On one occasion our Lord was addressing a great multitude. As he was speaking, the multitude pressed down to the shore of the lake, and grew to such size that he could no longer easily be seen or heard. He then turned to Peter who was sitting in his boat at the edge of the sea and told him to move out a bit into the lake. Jesus got into the boat, Peter paddled it out a few feet from the shore where the Lord could be seen and heard much better and he continued his address. Imagine how Peter must have reacted to this. At last he was able to do something for his Lord. It was his boat and the Lord was his guest. Peter felt that, at last, he could do something for Christ. The Lord had done so much for him, his heart must have rejoiced at this opportunity to provide something that Christ needed and without which he could not have carried on his ministry. But when our Lord finished his discourse that day and dismissed the crowd he had something further to do with Peter.
He turned to him and said, "Peter, launch out into the deep" (Luke 5:4), that is, move out into the depths of the lake. When Peter had taken the boat out into the middle of the lake the Lord said to him, "Now, Peter, cast in your net. Lower the nets for a draught. Get ready to fish," (Luke 5:4b). And Peter looked at the Lord in amazement. You can see the almost incredulous look on his face and hear the patronizing tone in his voice when he said to him, "Lord, we have been fishing all night long and caught nothing," (Luke 5:5). What he was thinking, unquestionable was something like "Lord, I know you are a great teacher. You certainly know how to speak to men far better than I. You are a mighty man of power, a man of incredible wisdom, you obviously know secrets that we know nothing about, but Lord, when it comes to fishing you're talking to an expert. If you want to know anything about fishing I'll be glad to instruct you. After all, Lord, I have been raised on this lake, all my life. I know where there are fish and where there are none. I know when they bite and I know when they don't. I have been fishing all night long, Lord, and have caught absolutely nothing. Now take my advice, Lord, you stick to your preaching and let me do the fishing."
But the Lord said, "Peter, let down your net for a draught." And something about his tone was irresistible so Peter said "Nevertheless, Lord, at Thy word I will." So he let down the net and enclosed a great host of fish so large that the net began to break as they drew the fish into the boat. As Peter tumbled all these fish into the bottom of the boat and stood there, knee-deep in fish, he looked up at his Lord with painful surprise and said to him, "Lord, depart from me. I am a sinful man," Luke 5:8). What did he mean? He meant "Lord, I see what you mean. I see that even in those areas where I think myself to be sufficient I need you."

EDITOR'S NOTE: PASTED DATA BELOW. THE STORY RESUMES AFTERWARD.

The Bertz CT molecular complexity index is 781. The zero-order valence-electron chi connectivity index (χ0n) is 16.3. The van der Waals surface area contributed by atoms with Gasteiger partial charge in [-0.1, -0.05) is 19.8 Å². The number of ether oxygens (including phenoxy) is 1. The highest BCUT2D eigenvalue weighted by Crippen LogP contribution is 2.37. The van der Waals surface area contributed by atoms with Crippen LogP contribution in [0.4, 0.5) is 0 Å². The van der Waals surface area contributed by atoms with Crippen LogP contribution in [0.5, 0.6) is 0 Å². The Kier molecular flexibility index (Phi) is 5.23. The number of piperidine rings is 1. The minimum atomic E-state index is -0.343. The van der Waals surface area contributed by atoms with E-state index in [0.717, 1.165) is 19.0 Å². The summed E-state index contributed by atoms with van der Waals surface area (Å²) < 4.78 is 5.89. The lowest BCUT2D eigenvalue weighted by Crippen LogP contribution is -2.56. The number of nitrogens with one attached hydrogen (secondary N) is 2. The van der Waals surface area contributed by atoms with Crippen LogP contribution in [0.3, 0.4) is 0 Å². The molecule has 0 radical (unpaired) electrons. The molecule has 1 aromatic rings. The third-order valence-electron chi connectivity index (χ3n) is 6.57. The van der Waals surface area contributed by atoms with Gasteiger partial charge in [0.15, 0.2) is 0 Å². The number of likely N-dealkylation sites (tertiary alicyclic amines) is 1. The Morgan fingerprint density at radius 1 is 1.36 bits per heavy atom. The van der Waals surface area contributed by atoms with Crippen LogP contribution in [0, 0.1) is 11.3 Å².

Surely this is what our Lord is teaching us. This is one thing we must learn, that there is no activity of life which does not require prayer, a sense of expectation of God at work. Is not this what that disciple felt (it may even have been Peter) as he watched our Lord praying? He knew that, to him, prayer was an option. He prayed when he felt like it, he prayed when he thought it necessary, thinking that prayer was designed for emergency use only, for the "big" problems of life. Do we not need to begin right here? This phone call that I am about to make, I can't do it right except in prayer. It will never have the effect it ought to have except as my heart looks up to God and says "Speak through me in this." This letter I am about to write, this part I am making on the machine, how can I do it right, how can I fulfill my ministry except as I look to thee, Lord, to do it through me. "The Son by himself can do nothing," ( John 5:19). This interview that I am about to conduct, this chart that I have to make for my studies, this report that I must turn in tomorrow, this room that I am sweeping, this walk I am going to take, this game I am about to play. These are the unending needs from which prayer rises.
Someone asked a dear cleaning lady what her method of prayer was, and she said,
"I don't know nothin' about method. I just pray like this: When I wash my clothes, I pray, 'Lord, wash my heart clean.' When I iron them, I say, 'Lord, iron out all those troubles I can't do nothin' about.' When I sweep the floor, I say, 'Lord, sweep all the corners of my life like I'm sweepin' this floor.'"
That is real prayer.
The second thing this disciple saw in Jesus was that prayer was not only necessary, but it was also perfectly natural. There was no struggle on his part to pray. There was no driving of himself. Prayer to him was not an act of self-discipline or duty. It was never duty, it was always delight. Now that does not mean that our Lord did not require time for prayer, nor that he did not have to arrange for prayer in his program. He had to make choices between other demanding things that threatened to usurp his time. Sometimes he spent hours and whole nights in prayer. Occasionally he slipped away when the crowds were the very largest and the most demanding upon him. Luke records in this same Gospel that a great multitude came together to hear him but he withdrew himself to a desert place and prayed.